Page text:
Even if you donât plan on outsourcing some internal services today, consider your future needs and choose providers who can address those needs later on.
Welcome to the inaugural column of “Research Radar” on HRO. HRO Today has asked me to deliver a column of our insights at Gartner on the trends in the HRO market and why those trends matter to both buyers and suppliers. For this initial effort, I wanted to hone in on a mega trend we are seeing with increasing regularity: the move of buyers from discrete to comprehensive HRO.
While big-ticket, end-to-end HRO deals may grab the headlines, the current growth of the HRO market has come primarily on a solid base of discrete contracts. An example of discrete HRO is buyers outsourcing payroll or benefits administration alone (compared with being bundled with other HR services).
Conversely, while the growth of comprehensive, end-to-end HRO is on the rise, Gartner estimates that at present, only 25 to 30 percent of HRO deals are comprehensive in nature (these deals include multiple HR sub-processes under a single contract). But that is beginning to change, as more buyers lean on their incumbent suppliers for incrementally more add-on services over time. As an example, Hewitt Associates announced a 10-year HR BPO deal with Catholic Health Services, which added a slew of HR services to an existing contract.
While the allure of best-of-breed, selective outsourcing of discrete HRO vendors for different sub-processes may have initially sounded attractive, many buyers have found mastering the management of multiple suppliers—most of whom are likely competitors with one another—difficult, let alone getting these same suppliers to coordinate their efforts to cooperatively execute the HR business vision for the buyer. This comprehensive HRO-by-increment trend runs counter to what Gartner sees in IT outsourcing.
Why is the drive to more holistic HRO options happening now? Four major factors seem to underlie the growth in this trend.
Scale. Vendors have increasing numbers of reference accounts for comprehensive BPO deals, which display hard-dollar results for keeping the HR domain together through the integration phase and scaling service up or down over time, making it more affordable in the long run.
Competency. Companies have difficulty mastering selectively-sourced HRO contracts for various processes such as selecting a payroll specialist and a different benefits specialist. If a company has to outsource multiple, discrete processes, it may not want to invest in the management overhead required of multiple, competing suppliers.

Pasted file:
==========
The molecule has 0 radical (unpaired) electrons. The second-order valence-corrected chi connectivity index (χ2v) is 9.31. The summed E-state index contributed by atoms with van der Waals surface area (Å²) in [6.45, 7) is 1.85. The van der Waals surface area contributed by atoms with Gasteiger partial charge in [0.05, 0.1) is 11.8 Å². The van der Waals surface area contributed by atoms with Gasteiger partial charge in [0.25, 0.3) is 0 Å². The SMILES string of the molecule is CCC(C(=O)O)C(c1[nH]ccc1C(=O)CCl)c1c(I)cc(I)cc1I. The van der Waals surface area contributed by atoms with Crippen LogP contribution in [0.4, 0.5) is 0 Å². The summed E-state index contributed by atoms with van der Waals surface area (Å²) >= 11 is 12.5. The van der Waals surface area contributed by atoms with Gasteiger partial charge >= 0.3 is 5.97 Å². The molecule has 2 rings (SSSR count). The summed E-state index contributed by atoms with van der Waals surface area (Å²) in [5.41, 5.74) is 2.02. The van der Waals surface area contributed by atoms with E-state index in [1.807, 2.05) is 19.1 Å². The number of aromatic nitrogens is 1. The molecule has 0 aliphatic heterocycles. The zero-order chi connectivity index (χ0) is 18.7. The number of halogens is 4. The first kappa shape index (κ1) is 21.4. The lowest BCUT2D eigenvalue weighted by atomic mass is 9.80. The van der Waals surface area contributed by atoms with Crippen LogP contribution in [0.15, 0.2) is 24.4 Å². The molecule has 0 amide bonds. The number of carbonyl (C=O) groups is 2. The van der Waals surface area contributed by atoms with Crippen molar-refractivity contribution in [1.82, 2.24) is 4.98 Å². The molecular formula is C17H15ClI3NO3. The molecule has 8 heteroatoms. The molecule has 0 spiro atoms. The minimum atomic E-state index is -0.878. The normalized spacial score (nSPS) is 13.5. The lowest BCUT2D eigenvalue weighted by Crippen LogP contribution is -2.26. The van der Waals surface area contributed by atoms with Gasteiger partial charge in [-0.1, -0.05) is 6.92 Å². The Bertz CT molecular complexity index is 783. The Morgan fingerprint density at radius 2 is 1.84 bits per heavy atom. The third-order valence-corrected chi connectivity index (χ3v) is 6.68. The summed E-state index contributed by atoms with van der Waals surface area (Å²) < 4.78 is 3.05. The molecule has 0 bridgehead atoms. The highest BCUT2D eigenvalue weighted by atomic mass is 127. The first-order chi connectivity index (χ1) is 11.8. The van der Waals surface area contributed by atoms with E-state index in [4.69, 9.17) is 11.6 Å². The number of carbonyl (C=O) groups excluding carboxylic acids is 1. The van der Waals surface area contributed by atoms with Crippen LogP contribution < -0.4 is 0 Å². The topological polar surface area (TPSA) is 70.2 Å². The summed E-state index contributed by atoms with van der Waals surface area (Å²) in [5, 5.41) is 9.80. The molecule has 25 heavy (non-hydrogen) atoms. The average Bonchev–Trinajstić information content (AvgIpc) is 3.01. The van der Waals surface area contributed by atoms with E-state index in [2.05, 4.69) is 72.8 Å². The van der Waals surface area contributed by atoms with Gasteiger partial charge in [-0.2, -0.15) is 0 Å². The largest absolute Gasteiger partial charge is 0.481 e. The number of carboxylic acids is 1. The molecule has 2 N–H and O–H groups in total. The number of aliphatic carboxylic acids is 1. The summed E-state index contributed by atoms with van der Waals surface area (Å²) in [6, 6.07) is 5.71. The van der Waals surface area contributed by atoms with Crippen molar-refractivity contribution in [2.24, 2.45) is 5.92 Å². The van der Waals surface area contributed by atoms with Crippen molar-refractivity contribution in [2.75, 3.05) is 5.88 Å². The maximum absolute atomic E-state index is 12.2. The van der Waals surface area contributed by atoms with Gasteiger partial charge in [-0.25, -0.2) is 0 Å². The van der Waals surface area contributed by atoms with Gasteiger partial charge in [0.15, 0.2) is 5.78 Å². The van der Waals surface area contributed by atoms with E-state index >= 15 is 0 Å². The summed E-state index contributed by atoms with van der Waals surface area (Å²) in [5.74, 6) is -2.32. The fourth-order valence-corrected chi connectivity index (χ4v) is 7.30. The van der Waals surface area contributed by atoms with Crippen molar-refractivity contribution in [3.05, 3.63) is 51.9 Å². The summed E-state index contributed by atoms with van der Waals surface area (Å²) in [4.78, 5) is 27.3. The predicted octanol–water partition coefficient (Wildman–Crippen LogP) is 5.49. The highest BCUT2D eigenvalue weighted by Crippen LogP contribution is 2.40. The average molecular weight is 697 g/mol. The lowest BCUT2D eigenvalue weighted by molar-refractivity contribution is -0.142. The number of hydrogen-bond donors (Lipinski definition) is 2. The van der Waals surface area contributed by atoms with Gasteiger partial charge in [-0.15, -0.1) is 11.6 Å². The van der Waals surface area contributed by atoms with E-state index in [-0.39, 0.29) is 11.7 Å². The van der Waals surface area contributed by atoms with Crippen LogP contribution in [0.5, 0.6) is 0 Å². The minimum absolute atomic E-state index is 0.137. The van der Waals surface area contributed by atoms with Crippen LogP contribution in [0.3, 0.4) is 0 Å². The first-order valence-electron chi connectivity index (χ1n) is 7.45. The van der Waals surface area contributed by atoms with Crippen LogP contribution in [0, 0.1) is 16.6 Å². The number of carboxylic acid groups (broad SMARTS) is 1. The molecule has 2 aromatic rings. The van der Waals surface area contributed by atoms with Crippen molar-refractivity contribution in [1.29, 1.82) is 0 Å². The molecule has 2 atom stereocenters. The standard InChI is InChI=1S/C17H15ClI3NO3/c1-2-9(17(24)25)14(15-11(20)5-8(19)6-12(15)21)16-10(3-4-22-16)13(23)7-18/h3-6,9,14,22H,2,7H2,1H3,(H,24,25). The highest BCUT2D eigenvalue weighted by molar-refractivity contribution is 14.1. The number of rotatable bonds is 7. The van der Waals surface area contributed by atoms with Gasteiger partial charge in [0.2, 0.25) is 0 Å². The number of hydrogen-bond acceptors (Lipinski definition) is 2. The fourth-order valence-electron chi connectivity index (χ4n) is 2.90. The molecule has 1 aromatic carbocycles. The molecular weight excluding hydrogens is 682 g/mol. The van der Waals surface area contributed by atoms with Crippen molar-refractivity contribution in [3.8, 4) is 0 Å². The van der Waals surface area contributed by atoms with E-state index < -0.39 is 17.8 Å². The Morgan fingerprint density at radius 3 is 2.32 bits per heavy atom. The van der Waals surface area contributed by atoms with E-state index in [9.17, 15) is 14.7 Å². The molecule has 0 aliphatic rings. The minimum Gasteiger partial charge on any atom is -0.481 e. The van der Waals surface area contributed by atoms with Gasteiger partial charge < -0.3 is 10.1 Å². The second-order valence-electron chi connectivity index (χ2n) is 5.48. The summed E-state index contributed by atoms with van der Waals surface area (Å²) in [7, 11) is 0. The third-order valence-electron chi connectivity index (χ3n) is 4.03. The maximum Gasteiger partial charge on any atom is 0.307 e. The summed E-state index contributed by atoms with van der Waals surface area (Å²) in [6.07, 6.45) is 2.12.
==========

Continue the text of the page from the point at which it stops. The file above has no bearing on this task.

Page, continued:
Choice. HRO competitors are offering more choice and capabilities. Marketplace consolidation during the past few years is a sign of a maturing market, where bigger providers are acquiring components to offer a comprehensive solution.
Regional requirements. The largest companies seek to integrate globally with common standards where possible and to eliminate redundancies and cost. Ultimately, these buyers will want to work with a trusted HRO vendor that can “think locally, but act globally” and deliver consistent HR services across geographies.
What does this mean for buyers? HRO buyers should look for providers that can offer up additional sub-processes incrementally to the contract as their needs change over time. Try to foresee and anticipate potential, additional BPO requirements down the road as a part of the vendor selection process.
Relationship management will be critical—users who have a high probability for outsourcing additional processes over time should work with vendors that can “tee-up” seamless process delivery through their own service portfolios or partnerships. Users will find that some vendors will not include ongoing consultative time and attention as a prelude to adding processes. Plan on separate statements of work and prepare to pay higher monthly minimums for additional services delivered.
If you have incumbent HRO suppliers that you’ve worked with for a long time, talk to them about your comfort level in expanding the outsourcing relationship. If you like their service levels, and the price of service delivery beats your internal costs, strongly consider the expansion to a comprehensive deal. You’ll likely become a more “valued” customer of your HRO vendor and likely reduce or eliminate most of the bid-and-proposal costs.